Our team has developed soft robots that can swim like fish, slither like snakes and even be swallowed to patch wounds inside your stomach. Such approaches could be revolutionary in enabling surgery that is non-invasive, less painful and has lower risks of infection. Further down the road, such robots could even deliver drugs specifically tailored for your genetic makeup, eliminating the trial-and-error nature of many treatment plans.
Besides building better bodies for robots, we also have to improve their “brains” — the programs that allow them to perform tasks with agility and versatility. Today’s robots are one-trick ponies: Alexa can’t vacuum your carpet and Roomba can’t order you a takeaway. This is because of limits in how robots reason about the world. To get them to do even the simplest of tasks, you have to meticulously spell out the instructions and program their exact size, shape and function — which isn’t particularly practical for non-coders.
In response, researchers at MIT CSAIL and elsewhere are working to develop methods that will allow robots to respond to situations they have not explicitly been programmed for, along with intuitive user-friendly interfaces that let you simply plug in the task you want the robot to do.
Technology and people do not have to be in competition. Machines are better at things like crunching numbers, remembering things, finding patterns, lifting heavy objects, and moving with precision; humans are better at tasks that involve creativity, abstract thinking and uncertainty. Collaborating with AI systems, we can augment and amplify many aspects of work and life. (This is something we take to heart at MIT — this year we launched MIT Intelligence Quest, a new initiative focused on human/AI intelligence and collaboration.)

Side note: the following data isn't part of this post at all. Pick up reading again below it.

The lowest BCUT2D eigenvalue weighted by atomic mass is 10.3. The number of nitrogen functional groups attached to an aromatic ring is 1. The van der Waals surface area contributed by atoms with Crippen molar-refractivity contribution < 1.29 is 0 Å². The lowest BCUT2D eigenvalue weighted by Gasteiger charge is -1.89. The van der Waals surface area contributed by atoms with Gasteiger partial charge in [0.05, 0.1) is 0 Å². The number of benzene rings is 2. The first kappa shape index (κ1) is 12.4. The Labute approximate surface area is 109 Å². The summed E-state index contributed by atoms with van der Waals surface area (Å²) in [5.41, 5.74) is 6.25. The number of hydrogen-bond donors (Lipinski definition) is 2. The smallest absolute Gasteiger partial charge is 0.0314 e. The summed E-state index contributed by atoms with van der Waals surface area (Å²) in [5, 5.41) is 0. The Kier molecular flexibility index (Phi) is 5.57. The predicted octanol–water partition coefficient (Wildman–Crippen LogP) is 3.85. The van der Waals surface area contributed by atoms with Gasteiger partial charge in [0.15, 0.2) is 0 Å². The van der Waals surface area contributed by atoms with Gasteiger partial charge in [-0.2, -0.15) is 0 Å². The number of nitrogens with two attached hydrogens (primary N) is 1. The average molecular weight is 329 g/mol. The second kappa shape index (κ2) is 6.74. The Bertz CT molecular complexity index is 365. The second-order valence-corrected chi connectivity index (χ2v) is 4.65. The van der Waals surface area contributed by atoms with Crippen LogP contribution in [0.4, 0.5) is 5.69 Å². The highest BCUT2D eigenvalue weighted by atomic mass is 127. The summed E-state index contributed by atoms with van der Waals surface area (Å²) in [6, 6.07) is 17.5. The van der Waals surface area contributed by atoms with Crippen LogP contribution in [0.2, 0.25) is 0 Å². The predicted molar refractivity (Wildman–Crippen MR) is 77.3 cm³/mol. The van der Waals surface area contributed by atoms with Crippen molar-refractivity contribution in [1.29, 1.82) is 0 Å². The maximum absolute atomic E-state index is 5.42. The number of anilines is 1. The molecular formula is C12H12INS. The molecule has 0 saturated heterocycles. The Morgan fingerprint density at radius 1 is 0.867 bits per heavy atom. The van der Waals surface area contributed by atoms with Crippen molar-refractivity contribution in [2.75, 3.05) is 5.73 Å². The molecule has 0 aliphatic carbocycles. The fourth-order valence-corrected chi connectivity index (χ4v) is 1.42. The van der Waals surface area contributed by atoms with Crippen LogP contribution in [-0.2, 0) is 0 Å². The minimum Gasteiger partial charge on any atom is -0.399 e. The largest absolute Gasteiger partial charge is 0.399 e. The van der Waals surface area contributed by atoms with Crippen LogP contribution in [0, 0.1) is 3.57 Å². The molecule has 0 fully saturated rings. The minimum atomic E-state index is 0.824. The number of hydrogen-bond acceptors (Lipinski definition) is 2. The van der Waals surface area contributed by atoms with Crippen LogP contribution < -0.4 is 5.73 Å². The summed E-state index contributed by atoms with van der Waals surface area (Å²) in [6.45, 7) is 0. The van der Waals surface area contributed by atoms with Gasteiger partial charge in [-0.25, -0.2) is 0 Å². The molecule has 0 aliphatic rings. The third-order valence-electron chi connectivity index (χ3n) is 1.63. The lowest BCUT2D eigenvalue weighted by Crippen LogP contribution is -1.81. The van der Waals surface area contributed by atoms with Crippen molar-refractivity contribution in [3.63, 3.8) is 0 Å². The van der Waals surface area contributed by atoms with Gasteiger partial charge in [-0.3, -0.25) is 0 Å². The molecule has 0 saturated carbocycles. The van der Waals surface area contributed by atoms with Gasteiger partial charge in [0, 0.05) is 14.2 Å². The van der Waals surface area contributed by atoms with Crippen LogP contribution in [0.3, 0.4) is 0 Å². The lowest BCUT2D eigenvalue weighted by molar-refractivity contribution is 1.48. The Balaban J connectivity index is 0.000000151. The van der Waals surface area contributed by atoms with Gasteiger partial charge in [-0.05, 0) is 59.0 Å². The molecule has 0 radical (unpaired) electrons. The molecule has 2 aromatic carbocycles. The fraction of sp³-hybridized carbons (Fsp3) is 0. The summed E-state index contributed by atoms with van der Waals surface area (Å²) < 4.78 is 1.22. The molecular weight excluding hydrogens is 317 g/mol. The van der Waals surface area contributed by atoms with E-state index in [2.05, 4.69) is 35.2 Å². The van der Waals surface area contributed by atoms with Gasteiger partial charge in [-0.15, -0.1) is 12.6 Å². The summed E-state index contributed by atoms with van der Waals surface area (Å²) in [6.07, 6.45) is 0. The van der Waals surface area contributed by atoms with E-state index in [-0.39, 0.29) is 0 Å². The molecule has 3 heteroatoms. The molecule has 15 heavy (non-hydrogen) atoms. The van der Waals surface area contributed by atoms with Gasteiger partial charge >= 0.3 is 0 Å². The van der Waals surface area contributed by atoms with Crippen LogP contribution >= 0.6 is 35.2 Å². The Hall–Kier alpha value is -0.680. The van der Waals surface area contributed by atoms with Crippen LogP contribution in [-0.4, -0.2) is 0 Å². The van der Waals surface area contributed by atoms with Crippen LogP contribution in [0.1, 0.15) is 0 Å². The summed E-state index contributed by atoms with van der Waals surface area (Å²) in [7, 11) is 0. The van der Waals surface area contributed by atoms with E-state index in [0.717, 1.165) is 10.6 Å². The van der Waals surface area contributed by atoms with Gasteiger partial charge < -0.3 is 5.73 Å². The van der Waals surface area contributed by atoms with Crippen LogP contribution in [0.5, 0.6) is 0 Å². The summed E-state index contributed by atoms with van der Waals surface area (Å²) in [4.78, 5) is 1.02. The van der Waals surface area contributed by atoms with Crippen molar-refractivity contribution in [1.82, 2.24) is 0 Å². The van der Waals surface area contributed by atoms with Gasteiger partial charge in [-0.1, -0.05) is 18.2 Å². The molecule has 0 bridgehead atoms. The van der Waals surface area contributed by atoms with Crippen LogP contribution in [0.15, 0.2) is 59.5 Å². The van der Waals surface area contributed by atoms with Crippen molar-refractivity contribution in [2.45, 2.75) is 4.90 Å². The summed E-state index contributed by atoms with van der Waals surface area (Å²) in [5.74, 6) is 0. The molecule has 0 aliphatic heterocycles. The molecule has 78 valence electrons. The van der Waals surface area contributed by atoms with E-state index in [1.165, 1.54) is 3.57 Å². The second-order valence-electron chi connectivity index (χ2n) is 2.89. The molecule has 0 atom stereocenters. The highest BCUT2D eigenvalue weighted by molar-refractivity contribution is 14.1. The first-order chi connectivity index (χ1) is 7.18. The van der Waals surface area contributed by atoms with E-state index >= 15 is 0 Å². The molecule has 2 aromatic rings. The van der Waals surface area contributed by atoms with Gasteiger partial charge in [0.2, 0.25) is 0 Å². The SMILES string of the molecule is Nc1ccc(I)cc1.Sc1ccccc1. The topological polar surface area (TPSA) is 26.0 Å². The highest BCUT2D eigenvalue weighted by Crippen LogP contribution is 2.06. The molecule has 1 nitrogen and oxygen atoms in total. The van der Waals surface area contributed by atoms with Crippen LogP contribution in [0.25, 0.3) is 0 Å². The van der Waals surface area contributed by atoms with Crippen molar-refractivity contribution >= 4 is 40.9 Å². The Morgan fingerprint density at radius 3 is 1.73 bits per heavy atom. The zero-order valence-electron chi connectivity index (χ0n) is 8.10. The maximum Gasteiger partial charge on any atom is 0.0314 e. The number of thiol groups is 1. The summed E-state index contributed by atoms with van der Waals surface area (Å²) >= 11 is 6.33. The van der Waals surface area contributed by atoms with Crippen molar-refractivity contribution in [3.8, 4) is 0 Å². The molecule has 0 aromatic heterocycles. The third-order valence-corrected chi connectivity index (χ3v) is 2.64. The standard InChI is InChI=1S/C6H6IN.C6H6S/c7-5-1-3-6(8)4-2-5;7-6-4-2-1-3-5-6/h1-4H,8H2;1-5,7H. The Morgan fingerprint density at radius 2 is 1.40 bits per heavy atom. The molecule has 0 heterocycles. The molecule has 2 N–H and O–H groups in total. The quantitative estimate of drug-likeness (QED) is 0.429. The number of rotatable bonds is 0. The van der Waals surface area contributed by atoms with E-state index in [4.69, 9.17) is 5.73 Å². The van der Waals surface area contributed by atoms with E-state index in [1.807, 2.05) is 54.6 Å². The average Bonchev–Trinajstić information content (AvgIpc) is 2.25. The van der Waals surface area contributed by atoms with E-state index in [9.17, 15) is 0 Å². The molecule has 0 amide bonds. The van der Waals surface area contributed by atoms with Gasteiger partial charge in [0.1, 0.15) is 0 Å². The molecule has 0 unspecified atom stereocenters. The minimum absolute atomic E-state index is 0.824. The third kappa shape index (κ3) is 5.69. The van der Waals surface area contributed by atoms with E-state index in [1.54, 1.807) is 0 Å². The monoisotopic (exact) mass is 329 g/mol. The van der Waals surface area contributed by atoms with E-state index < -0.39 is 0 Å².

A case in point: advances in natural language processing (NLP) have enabled machines to go beyond the simple word recognition that allows Siri and Alexa to give driving directions and buy groceries. Systems will soon be reading and synthesising massive amounts of written information, including entire libraries of books. These new tools will play a valuable role in assisting doctors, lawyers and other specialists in making more informed decisions.
For example, MIT researchers have collaborated with hospitals to develop AI systems that can help doctors better detect breast cancer. Their method correctly diagnosed 97 per cent of breast cancers as malignant and reduced the number of benign surgeries by more than 30 per cent, compared with human doctors’ existing methods. Such systems will not replace doctors: they can’t sit down with patients to discuss symptoms or review treatment plans. However, they can help doctors make the right diagnoses and recognise all the available treatment options — while freeing up doctors to spend more time with their patients.
Such advances raise some important questions. How do we prepare all parts of our society for a future with machines? What kinds of jobs should we be ready for in 25 years? Which actual activities will be automated and what kinds of high-value tasks will we need to be able to do in their place?
Critics often cite job displacement as a reason to discourage further AI research. But history is rife with innovations that have been disruptive: does anyone look back and regret Eli Whitney inventing the cotton gin or James Watt developing the steam engine? Like any technology, AI isn’t inherently good or bad. As my MIT colleague Max Tegmark likes to say, “The question is not whether you are ‘for’ or ‘against’ AI — that’s like asking our ancestors if they were for or against fire.”